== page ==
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I work for a company that sends me to different stores to give out samples. The pay is by hour. I used to do it for the money, now that I have a full time job I just do it because the work is enjoyable. However, it feels that I'm being paid unfairly. I suspect they know what they're doing is not legal. First, they consider me a contractor for no apparent reason. I don't submit an invoice and I don't have a contract. I guess they are doing this to get out of doing tax. Second, there are various parts of the job I am not paid for. This includes writing reports from home and the time taken for setup and take down etc. When I brought this to managements attention they said these tasks shouldn't take long, though I don't think they know how long it really takes. Especially if they're getting me to make corrections to the reports on days I'm not supposed to be working, I don't see how they can consider it fair not to pay for this time (mistakes and typos do happen though normally an employer is expected to pay for the time to fix them). Management has said there's no chance of promotion or pay raise.

I like the work and am good at it (according to management). Though it feels unethical not to get paid for all the time doing it. What are my options? I don't need the money from this job anymore, so I am able to lose it if I report them for non-payment. I feel like if I'm going to quit anyway it would be the right thing to do to report them for non-payment. If it makes a difference there are many other people with the same position as me.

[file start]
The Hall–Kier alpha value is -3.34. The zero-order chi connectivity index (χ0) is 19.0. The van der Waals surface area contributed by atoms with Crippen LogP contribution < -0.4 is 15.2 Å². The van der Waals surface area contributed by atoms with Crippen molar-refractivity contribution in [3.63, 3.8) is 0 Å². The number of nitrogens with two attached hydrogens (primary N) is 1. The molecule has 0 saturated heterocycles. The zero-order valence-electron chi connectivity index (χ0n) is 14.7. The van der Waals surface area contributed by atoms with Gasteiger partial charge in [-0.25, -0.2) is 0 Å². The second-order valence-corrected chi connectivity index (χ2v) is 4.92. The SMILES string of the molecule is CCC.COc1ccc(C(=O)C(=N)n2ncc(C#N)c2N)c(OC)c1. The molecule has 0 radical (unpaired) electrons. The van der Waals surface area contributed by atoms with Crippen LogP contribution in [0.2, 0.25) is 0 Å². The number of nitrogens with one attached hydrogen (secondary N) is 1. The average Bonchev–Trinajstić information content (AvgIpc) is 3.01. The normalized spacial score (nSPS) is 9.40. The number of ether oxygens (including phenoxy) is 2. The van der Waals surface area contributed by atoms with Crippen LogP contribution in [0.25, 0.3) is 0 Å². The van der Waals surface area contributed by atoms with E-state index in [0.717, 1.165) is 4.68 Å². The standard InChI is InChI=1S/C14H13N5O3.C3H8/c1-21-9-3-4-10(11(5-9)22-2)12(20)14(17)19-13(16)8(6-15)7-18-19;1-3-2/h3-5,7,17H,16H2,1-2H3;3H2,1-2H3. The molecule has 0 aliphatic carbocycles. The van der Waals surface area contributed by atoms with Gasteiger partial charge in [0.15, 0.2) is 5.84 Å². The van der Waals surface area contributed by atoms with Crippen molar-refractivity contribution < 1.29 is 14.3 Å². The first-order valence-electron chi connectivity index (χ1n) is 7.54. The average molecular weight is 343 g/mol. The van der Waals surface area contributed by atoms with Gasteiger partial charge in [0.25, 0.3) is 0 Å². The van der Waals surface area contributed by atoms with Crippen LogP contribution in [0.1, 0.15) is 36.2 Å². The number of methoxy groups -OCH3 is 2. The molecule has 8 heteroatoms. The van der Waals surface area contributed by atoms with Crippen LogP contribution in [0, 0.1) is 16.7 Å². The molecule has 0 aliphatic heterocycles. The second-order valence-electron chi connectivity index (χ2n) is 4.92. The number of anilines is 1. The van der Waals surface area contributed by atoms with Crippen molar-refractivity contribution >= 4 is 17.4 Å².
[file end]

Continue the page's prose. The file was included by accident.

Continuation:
Just for example sake, if they get me to pickup flowers from the store to make the display look nice, how much time should this cost? They seem to argue I'd be going to the store anyway so they don't have to pay for this work.

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    Regardless of whatever you choose to do, you need to start keeping paper records for all work that you conduct. All time that you spend. Start keeping your own logging. That is the absolute bare minimum. May 8, 2023 at 2:11
  • So what do you get paid for? What does your contract say? Do you get paid for hours worked? Do you get paid for the end result?
    – nvoigt
    May 8, 2023 at 8:04
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    If you are doing something because you enjoy it and not being paid for it, you are neither an employee nor a contractor. You are a volunteer.
    – Theodore
    May 8, 2023 at 18:28

4 Answers 4

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If they say you are a contractor, get them to confirm in writing that you are a contractor... Then start acting like a contractor.

Bill them in 15 minute increments your hourly rate (not their hourly rate) - want me to open my laptop to adjust a report? ding Timer starts, minimum 15 minute charge.

Then, submit your invoice.

I suspect that very quickly the conversation will change.